Nina Ambasna is a politics student and fashion model based in London. She has been featured in Vogue India and Marie Claire UK, and has especially enjoyed collaborating with sustainable brands such as Kalissi Vienna, Maison Bent and L Saha. Alongside modelling, she has had featured acting roles with the BBC and Channel 4. Nina follows a vegan diet, and advocates for animal rights and environmental issues, aiming to spread more
awareness and educate others. In her spare time, you can find Nina in a fitness class, out for drinks with her friends, or cooking up new vegan recipes.
Nina was recently a participant of the Noctis x Garment Streak slow fashion week, taking one item of clothing and styling it in five ways to encourage sustainable fashion and help break the negative taboo of wearing the same thing multiple times. #NoShameWearingTheSame
We asked Nina about her experience taking the challenge and her thoughts on the fast fashion industry.
Do you remember when or how you first became conscious of the connection between fast fashion and climate change?
I saw a post shared on instagram which outlined the environmental impacts of the major fast fashion brands in the UK, such as the clothes being made from non-biodegradable fabric which can sit in landfills for decades. I realised that, despite my plant based diet, I was still massively contributing to climate change through my fast fashion shopping habits.
I consequently decided that I needed to educate myself on the issues surrounding fast fashion and make a change.
What positive role do you think public figures and influencers could have in the fight against fast fashion and climate change generally?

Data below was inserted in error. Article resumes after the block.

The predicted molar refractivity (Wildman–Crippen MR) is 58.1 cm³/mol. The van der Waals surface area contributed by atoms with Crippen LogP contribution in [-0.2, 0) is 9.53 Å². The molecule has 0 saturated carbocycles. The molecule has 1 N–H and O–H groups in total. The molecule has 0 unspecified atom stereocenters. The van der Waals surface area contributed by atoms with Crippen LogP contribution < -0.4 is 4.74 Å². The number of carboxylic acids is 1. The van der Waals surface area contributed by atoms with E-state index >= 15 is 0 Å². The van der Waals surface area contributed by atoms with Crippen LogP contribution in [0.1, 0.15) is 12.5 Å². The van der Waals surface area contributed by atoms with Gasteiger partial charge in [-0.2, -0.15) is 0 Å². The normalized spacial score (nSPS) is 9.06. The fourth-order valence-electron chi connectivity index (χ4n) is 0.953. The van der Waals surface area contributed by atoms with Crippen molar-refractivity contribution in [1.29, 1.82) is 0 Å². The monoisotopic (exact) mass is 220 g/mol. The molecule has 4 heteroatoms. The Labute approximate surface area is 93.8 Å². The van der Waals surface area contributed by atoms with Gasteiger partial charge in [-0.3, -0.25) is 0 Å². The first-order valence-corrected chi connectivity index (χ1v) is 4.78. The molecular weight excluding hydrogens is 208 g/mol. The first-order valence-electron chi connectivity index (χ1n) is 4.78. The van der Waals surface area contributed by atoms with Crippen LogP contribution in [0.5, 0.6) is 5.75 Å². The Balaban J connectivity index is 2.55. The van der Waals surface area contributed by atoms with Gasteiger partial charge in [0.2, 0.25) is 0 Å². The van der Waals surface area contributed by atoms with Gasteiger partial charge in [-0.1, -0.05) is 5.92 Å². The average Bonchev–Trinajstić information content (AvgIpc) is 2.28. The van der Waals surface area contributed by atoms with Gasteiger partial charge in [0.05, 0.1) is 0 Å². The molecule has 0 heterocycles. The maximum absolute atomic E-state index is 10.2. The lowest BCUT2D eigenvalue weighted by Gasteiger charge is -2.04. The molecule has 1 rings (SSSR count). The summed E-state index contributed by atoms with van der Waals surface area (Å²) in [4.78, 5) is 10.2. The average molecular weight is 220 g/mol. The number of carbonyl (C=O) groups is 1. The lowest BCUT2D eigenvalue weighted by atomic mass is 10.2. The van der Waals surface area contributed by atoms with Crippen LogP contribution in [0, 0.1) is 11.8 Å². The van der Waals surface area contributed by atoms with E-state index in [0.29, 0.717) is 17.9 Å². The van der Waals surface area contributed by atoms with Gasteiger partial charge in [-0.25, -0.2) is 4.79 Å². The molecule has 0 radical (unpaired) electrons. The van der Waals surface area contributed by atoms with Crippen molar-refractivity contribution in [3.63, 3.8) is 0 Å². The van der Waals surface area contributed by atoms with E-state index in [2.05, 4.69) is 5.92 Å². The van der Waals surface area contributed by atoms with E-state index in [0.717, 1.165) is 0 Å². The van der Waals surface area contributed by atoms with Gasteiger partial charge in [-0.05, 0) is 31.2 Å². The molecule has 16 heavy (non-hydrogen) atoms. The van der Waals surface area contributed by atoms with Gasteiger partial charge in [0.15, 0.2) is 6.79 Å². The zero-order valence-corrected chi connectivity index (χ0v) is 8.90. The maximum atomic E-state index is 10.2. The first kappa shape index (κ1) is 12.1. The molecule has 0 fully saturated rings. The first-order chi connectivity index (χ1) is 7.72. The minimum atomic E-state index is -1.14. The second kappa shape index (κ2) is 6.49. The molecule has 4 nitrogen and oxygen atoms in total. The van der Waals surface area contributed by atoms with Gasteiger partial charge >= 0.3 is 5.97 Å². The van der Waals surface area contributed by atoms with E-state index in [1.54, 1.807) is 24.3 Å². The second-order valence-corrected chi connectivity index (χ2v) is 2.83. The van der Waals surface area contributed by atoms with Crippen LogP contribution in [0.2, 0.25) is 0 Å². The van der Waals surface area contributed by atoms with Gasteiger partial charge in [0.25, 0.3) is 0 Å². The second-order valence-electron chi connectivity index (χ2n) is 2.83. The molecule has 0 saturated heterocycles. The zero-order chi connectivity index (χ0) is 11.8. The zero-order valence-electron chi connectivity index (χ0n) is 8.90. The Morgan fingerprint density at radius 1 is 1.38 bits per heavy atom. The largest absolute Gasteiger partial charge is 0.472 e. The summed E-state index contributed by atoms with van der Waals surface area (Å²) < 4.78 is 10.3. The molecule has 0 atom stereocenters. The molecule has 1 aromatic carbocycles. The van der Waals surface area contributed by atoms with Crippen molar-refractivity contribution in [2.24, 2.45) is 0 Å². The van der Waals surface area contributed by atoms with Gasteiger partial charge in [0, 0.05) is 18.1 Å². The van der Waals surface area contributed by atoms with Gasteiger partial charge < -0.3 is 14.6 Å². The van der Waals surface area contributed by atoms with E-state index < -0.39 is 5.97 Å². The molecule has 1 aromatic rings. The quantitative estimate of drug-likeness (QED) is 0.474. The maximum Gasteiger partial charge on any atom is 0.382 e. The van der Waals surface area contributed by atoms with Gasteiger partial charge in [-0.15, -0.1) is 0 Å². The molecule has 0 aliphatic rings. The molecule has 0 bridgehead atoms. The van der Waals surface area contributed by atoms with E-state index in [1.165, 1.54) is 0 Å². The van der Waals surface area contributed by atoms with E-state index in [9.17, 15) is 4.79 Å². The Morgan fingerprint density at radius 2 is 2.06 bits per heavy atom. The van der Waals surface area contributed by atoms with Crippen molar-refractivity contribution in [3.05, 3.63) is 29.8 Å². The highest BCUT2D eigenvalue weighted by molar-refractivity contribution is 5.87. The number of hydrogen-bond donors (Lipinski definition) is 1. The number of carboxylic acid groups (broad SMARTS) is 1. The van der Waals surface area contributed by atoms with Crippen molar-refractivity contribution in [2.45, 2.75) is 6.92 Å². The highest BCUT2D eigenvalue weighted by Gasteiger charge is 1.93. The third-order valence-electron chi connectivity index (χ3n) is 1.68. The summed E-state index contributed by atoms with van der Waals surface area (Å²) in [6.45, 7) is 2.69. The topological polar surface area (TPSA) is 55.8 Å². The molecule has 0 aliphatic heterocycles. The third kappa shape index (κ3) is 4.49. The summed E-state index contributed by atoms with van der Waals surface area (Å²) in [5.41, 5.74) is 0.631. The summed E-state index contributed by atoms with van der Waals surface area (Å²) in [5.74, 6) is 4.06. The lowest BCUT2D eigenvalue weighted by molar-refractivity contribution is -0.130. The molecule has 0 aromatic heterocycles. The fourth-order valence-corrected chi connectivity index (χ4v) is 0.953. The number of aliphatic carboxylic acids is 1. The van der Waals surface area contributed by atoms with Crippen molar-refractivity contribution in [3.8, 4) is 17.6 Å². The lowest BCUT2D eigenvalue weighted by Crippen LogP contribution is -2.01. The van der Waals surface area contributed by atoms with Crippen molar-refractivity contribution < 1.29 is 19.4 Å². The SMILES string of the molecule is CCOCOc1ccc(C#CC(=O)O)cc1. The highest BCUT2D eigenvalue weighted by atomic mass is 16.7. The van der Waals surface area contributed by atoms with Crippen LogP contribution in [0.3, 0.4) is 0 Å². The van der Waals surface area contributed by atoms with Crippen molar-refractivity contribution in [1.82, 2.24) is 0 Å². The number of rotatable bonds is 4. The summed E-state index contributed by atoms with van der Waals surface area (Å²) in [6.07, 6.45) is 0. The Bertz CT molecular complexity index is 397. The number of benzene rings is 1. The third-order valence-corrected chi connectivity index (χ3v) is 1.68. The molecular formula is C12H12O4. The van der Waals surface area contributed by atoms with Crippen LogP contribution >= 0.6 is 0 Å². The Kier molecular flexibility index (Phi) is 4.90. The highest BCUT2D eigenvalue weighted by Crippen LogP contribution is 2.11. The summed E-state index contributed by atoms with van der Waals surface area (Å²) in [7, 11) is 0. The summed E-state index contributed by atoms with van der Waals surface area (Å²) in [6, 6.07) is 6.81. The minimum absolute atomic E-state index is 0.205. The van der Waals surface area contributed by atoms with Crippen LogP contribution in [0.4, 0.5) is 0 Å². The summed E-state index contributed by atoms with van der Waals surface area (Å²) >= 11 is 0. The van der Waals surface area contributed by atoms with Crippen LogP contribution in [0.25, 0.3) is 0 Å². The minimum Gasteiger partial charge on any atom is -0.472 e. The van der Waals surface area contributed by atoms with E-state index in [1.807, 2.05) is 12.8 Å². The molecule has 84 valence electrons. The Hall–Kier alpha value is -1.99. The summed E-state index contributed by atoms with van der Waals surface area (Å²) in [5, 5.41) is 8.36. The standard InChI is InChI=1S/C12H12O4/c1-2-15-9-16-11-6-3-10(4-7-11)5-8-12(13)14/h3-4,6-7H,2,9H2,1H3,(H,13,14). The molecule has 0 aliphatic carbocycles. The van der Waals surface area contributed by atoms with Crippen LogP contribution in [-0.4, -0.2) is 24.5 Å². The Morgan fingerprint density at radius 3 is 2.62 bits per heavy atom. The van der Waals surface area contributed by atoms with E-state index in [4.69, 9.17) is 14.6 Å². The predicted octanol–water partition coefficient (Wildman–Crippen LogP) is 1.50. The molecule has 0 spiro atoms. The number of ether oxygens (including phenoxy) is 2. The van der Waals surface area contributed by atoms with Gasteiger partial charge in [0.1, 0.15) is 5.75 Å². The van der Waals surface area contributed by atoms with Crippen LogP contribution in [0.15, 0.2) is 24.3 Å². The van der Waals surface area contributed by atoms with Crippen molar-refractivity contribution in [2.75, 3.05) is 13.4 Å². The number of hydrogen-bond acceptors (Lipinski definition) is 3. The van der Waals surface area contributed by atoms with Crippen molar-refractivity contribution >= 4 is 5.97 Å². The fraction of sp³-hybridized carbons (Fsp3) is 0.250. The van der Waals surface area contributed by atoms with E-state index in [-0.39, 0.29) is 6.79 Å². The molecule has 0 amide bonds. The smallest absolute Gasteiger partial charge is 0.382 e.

I think that public figures should spread awareness of the issues surrounding fast fashion, and aim to pressure fast fashion retailers to become more sustainable – for example through the use of environmentally friendly materials, and producing less clothing collections each year. Influencers could also normalise re-wearing outfits, and buying
second-hand, for example from ‘Depop’ or charity shops.
What has it felt like for you to be seen on Instagram wearing one item of clothing multiple times?
I have felt self-conscious, especially with so many fashion influencers wearing a completely different outfit in each post, and seeing female celebrities ‘called out’ in the media for wearing the same thing twice. I have also felt the pressure to keep up with fashion trends, and as a student I have in the past turned to fast fashion, as it’s affordable and enables you to stay on trend. But since learning the cost to the environment I have used Depop regularly, rather than buying directly from a fast fashion retailer.
Besides performing in the Garment Streak, what else should we know about you or what you are doing? Any new work or projects coming up?
Hopefully you will see me modelling for a variety of designers at London Fashion week, but it’s not yet known if it will take place in September due to the impact of coronavirus. I also have a couple of look-books shoots coming up (socially distanced of course), and I am hoping to book more shoots as the modelling industry picks up pace again.